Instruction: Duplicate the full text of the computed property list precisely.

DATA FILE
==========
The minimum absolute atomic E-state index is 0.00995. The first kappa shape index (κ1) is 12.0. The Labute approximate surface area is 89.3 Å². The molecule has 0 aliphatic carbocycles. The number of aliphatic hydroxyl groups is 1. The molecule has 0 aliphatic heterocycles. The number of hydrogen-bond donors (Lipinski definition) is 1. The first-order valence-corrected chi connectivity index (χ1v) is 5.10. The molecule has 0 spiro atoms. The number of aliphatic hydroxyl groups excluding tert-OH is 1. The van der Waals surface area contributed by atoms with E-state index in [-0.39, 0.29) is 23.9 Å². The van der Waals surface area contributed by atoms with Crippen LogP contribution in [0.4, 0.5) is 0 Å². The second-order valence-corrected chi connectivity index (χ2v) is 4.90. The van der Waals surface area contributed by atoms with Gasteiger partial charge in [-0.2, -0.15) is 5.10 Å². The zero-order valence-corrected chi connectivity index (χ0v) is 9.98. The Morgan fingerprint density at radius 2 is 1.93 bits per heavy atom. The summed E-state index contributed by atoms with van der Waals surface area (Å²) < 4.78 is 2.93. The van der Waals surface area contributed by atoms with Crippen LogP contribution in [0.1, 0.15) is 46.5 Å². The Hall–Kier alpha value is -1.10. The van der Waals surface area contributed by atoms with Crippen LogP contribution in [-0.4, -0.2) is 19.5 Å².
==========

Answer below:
The minimum absolute atomic E-state index is 0.00995. The first kappa shape index (κ1) is 12.0. The Labute approximate surface area is 89.3 Å². The molecule has 0 aliphatic carbocycles. The number of aliphatic hydroxyl groups is 1. The molecule has 0 aliphatic heterocycles. The number of hydrogen-bond donors (Lipinski definition) is 1. The first-order valence-corrected chi connectivity index (χ1v) is 5.10. The molecule has 0 spiro atoms. The number of aliphatic hydroxyl groups excluding tert-OH is 1. The van der Waals surface area contributed by atoms with E-state index in [-0.39, 0.29) is 23.9 Å². The van der Waals surface area contributed by atoms with Crippen LogP contribution in [0.4, 0.5) is 0 Å². The second-order valence-corrected chi connectivity index (χ2v) is 4.90. The van der Waals surface area contributed by atoms with Gasteiger partial charge in [-0.2, -0.15) is 5.10 Å². The zero-order valence-corrected chi connectivity index (χ0v) is 9.98. The Morgan fingerprint density at radius 2 is 1.93 bits per heavy atom. The summed E-state index contributed by atoms with van der Waals surface area (Å²) < 4.78 is 2.93. The van der Waals surface area contributed by atoms with Crippen LogP contribution in [0.1, 0.15) is 46.5 Å². The Hall–Kier alpha value is -1.10. The van der Waals surface area contributed by atoms with Crippen LogP contribution in [-0.4, -0.2) is 19.5 Å².